For July 24 in Forgotten Saints:
The Commemoration of the Theotokos Our Lady of Babushta
This annual commemoration is of the occurrence of a great wonder in the village called Babushta [I have no idea how to properly vocalize this Syriac place-name. I’m simply following the analogy of the similar-sounding village Kakhushta.] near Antioch, at a spring. Unclean spirits lived in that place, stirring up dread among the people to the point that no one would dare to go there after dark. There appeared in that place an icon of the Theotokos Mary with great light and it cleansed it of what had been there. When the people of the village of Babushta saw this great image and that radiant light and realized that the unclean spirits were driven away by its power, they sent to the people of the surrounding villages and announced the news. So people brought them the sick, the deaf, the blind, and the lame. When they looked upon the radiant image, the evil spirits immediately left from the possessed among them, the sick were healed, the ears of the deaf were opened, sight returned to the eyes of the blind, and the legs of the lame were made hale. They praised the Lord of the Worlds [an Islamic expression- rabb al-’alamin] who had given them His grace through this image.
Then the people sent to the great City of God, Antioch and informed the Patriarch, Saint John [Fr. Touma speculates that this refers to either Patriarch John V in the ninth century, or John VII in the eleventh century] and all the clergy about the matter of this great divine image not made by human hands, sent as a gift by God. The patriarch gathered the clergy, the priests, the monks, the deacons and the archons with all the people of the city and told them the news that he had received. Then they went out with pomp to that great sight. They arrived at the village of Babushta and found the matter as they had been told. They praised the Lord of the Worlds and counted it as a mercy from the Merciful Lord [also an Islamic expression, al-rabb al-rahim]. Then they began to give thanks with praise and psalms, repeating ‘Lord have mercy!’ On that day God worked through the icon great signs. When the patriarch approached the spring the divine image leapt from the water and landed in front of him.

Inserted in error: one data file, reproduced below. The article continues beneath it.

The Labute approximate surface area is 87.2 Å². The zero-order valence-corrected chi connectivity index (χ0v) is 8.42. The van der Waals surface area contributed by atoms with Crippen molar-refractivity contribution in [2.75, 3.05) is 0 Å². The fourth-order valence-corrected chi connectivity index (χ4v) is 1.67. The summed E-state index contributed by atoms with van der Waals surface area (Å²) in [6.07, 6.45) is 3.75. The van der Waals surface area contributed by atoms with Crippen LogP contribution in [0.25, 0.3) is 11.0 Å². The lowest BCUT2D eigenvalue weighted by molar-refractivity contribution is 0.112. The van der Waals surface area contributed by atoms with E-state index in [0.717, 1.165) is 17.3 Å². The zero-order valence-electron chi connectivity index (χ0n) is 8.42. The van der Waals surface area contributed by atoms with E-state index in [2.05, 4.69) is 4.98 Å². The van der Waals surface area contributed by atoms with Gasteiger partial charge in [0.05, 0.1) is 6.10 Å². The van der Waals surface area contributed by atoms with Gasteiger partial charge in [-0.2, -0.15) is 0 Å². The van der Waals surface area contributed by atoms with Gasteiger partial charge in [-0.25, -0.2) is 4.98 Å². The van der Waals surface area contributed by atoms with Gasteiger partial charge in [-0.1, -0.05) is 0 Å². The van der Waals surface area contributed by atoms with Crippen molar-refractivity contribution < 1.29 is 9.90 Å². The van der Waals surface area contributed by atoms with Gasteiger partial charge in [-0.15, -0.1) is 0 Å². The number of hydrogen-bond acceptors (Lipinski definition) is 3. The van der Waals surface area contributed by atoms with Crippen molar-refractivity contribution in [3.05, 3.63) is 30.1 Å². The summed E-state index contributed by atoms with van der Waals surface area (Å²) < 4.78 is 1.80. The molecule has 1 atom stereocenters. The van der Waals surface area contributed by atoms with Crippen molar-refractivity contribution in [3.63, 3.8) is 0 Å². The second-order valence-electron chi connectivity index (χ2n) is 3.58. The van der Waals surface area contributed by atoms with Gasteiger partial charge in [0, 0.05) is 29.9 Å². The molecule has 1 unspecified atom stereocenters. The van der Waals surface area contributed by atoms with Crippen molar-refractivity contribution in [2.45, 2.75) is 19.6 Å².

Then the patriarch took the icon and he and those with him brought it to the great church in the great City of God, Antioch, singing praises to the Theotokos and to our Savior, Jesus Christ. The image to our own day [that is, according to the 12th and 13th century manuscripts] works dazzling wonders and famous signs. Who is the man who can count its signs and miracles at every time and hour? For this reason, we ask our Lord and God, Jesus Christ, the Lover of Man to have mercy on us by the intercession of his Mother the Lady of Babushta and of all the saints, amen.
For the above account, Fr. Touma relies on three 12th and 13th century Arabic manuscripts now at Mount Sinai but copied in Syria. Their language, like much Christian Arabic of the medieval period, is flavored with many Syriacisms and it is possible that they have a Syriac vorlage. The account is also interesting for the picture it possibly gives of church life not long before the destruction of Antioch and the massacre of its Christian population by the Mamluks in 1268. Because of those events, we have no way of knowing in this life how this wonder-working image of the Mother of God, sent from heaven, actually looked. For pre-modern posts on this blog, do not take a lack of images as a sign of laziness, but rather as another testimony to what has been lost under the Muslim yoke.